Socrates’ palinode utilizes a myth of human souls growing wings. Socrates states, “the divine being beautiful, wise, good and everything which is of that kind; so it is by these things that the plumage of the soul is nourished and increased” (Plato 246e1-e3). These wings are a divine gift, so they grow when someone experiences love, which is an act of divine nature. These wings are purposeful, and once they have fully grown, they are able to function properly. Socrates explains, “The natural property of a wing is to carry what is heavy upwards, lifting it aloft to the region where the race of the gods resides” (Plato 246d6-d8).

These wings, which are developed by love, elevate our souls to be united with a higher existence. This acknowledges the ultimate reward of love where two people are able to lift each other up past their own dimensions of being. Reaching a state of the divine and immortality with another person is truly rewarding and beneficial, but the journey to this point is long and wavering. Due to the elevated emotions of love, as in any form of faith, a certain element of risk is present. When we truly love someone, we place them in the center of our beings.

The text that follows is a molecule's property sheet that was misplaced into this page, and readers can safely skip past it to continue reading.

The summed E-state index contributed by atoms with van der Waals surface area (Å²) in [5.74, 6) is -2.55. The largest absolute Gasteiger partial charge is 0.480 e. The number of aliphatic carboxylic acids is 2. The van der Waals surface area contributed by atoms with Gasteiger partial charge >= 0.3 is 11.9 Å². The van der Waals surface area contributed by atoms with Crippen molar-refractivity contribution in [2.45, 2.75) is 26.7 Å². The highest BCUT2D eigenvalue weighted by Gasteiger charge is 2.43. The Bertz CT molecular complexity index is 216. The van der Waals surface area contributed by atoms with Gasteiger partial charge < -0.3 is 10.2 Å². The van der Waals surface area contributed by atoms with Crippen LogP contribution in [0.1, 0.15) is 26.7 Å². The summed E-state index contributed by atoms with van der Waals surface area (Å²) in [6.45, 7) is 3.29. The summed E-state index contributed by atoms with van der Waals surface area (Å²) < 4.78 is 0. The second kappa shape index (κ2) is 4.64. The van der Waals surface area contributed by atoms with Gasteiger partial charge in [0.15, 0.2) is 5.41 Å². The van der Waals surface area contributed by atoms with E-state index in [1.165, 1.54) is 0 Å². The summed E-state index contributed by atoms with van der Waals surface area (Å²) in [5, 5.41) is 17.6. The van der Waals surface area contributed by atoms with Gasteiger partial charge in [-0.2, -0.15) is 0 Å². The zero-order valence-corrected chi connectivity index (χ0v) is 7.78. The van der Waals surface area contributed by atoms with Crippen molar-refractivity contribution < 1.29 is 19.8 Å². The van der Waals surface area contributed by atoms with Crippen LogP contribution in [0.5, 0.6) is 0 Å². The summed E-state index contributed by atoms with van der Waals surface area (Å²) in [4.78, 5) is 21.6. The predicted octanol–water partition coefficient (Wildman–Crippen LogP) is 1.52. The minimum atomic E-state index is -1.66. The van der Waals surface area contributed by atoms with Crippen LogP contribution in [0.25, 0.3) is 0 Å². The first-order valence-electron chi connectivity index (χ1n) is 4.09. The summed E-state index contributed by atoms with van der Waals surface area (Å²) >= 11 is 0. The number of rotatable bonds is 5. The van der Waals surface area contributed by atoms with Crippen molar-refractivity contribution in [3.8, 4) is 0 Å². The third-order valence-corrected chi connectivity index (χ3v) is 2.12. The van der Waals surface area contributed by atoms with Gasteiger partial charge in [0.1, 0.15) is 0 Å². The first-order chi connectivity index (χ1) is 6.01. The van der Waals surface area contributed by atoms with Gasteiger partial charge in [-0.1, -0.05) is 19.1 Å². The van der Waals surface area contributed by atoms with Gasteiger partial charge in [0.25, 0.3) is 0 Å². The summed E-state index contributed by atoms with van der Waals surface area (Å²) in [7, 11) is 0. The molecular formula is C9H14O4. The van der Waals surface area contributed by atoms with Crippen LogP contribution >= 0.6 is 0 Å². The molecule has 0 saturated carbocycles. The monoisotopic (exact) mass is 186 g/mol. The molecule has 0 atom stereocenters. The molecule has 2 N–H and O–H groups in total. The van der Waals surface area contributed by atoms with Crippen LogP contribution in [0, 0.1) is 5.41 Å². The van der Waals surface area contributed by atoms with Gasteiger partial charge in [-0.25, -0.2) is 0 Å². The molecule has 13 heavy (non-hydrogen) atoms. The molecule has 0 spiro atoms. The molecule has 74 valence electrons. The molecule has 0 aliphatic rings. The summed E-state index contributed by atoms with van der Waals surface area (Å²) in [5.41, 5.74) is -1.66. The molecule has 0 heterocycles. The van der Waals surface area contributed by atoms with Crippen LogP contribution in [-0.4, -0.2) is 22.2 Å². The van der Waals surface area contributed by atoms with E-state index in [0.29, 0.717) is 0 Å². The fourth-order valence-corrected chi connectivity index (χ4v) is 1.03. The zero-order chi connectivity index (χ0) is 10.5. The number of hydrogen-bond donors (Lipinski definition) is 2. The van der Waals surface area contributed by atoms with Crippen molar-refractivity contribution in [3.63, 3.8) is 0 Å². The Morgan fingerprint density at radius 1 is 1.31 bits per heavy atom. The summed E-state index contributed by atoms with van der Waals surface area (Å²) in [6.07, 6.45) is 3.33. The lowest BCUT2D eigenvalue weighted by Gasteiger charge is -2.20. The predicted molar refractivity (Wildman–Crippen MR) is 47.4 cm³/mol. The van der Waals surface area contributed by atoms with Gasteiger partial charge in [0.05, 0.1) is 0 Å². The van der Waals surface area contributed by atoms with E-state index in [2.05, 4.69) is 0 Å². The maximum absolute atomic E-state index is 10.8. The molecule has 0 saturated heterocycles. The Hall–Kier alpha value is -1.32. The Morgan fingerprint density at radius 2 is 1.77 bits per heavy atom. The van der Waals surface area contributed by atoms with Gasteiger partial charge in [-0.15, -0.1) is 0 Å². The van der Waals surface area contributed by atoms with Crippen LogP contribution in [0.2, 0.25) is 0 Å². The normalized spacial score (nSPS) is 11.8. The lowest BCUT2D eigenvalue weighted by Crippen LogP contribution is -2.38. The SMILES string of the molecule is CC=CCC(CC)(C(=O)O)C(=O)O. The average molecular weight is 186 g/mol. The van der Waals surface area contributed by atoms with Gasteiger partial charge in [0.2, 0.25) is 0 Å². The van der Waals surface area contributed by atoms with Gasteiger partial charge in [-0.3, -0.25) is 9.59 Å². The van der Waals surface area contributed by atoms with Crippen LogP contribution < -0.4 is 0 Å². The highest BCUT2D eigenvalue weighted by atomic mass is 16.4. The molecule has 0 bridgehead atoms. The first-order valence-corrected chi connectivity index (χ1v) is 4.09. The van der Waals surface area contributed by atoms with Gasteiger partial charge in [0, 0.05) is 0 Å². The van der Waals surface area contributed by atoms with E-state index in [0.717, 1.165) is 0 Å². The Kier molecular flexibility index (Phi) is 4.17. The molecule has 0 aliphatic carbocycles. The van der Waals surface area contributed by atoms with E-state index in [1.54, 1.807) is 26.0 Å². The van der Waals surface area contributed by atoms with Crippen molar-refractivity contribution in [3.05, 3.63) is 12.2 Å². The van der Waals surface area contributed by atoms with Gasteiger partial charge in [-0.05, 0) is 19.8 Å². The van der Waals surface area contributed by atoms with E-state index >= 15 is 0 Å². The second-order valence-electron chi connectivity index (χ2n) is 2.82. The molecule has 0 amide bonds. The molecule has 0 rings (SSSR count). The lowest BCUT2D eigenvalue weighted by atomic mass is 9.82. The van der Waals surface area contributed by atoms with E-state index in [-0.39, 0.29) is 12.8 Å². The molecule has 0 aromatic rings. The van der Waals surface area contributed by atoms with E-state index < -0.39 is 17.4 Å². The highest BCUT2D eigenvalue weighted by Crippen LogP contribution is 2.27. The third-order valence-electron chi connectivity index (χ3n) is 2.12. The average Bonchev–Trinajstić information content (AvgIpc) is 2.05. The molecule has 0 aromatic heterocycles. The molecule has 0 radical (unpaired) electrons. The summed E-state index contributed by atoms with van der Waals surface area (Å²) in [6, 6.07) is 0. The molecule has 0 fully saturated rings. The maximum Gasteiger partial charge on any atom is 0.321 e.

Humans are mortal and flawed, and loving another person leads to the possibility of eventually losing them, which results in losing a part of yourself. Referring back to Socrates’ wing myth, one can note that the wings of a person’s soul also experiences a lot of damage due to a soul’s exposure to shameful and nondivine acts. The battle between growth and destruction depicts love well, because love is a process where not everyone finds a happy conclusion. In order to reach our final destination of love, an elevated sense of being, we must valiantly haul ourselves through a thick terrain of burning emotions and madness.